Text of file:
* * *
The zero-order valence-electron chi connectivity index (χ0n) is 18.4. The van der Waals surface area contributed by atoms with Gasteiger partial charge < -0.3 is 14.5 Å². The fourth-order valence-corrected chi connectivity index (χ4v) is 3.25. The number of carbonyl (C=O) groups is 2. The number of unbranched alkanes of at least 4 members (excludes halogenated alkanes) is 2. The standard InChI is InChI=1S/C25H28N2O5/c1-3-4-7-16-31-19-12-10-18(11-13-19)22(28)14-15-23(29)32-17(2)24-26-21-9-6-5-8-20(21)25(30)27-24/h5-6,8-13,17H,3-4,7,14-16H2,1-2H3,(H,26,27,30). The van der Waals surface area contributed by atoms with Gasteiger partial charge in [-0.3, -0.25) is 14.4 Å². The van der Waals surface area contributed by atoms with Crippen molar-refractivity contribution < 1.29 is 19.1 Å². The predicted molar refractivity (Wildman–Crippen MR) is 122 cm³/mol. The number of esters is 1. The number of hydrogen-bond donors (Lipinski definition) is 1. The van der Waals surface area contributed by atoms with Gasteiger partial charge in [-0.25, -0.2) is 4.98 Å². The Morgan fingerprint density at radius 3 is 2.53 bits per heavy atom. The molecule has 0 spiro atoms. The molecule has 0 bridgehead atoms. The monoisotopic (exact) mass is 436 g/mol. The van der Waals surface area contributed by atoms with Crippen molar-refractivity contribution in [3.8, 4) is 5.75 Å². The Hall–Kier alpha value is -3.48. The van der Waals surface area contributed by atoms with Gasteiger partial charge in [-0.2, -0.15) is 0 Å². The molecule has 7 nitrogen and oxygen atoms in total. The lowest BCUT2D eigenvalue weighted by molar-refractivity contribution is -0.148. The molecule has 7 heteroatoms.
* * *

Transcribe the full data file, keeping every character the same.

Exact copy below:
The zero-order valence-electron chi connectivity index (χ0n) is 18.4. The van der Waals surface area contributed by atoms with Gasteiger partial charge < -0.3 is 14.5 Å². The fourth-order valence-corrected chi connectivity index (χ4v) is 3.25. The number of carbonyl (C=O) groups is 2. The number of unbranched alkanes of at least 4 members (excludes halogenated alkanes) is 2. The standard InChI is InChI=1S/C25H28N2O5/c1-3-4-7-16-31-19-12-10-18(11-13-19)22(28)14-15-23(29)32-17(2)24-26-21-9-6-5-8-20(21)25(30)27-24/h5-6,8-13,17H,3-4,7,14-16H2,1-2H3,(H,26,27,30). The van der Waals surface area contributed by atoms with Gasteiger partial charge in [-0.3, -0.25) is 14.4 Å². The van der Waals surface area contributed by atoms with Crippen molar-refractivity contribution < 1.29 is 19.1 Å². The predicted molar refractivity (Wildman–Crippen MR) is 122 cm³/mol. The number of esters is 1. The number of hydrogen-bond donors (Lipinski definition) is 1. The van der Waals surface area contributed by atoms with Gasteiger partial charge in [-0.25, -0.2) is 4.98 Å². The Morgan fingerprint density at radius 3 is 2.53 bits per heavy atom. The molecule has 0 spiro atoms. The molecule has 0 bridgehead atoms. The monoisotopic (exact) mass is 436 g/mol. The van der Waals surface area contributed by atoms with Crippen molar-refractivity contribution in [3.8, 4) is 5.75 Å². The Hall–Kier alpha value is -3.48. The van der Waals surface area contributed by atoms with Gasteiger partial charge in [-0.2, -0.15) is 0 Å². The molecule has 7 nitrogen and oxygen atoms in total. The lowest BCUT2D eigenvalue weighted by molar-refractivity contribution is -0.148. The molecule has 7 heteroatoms.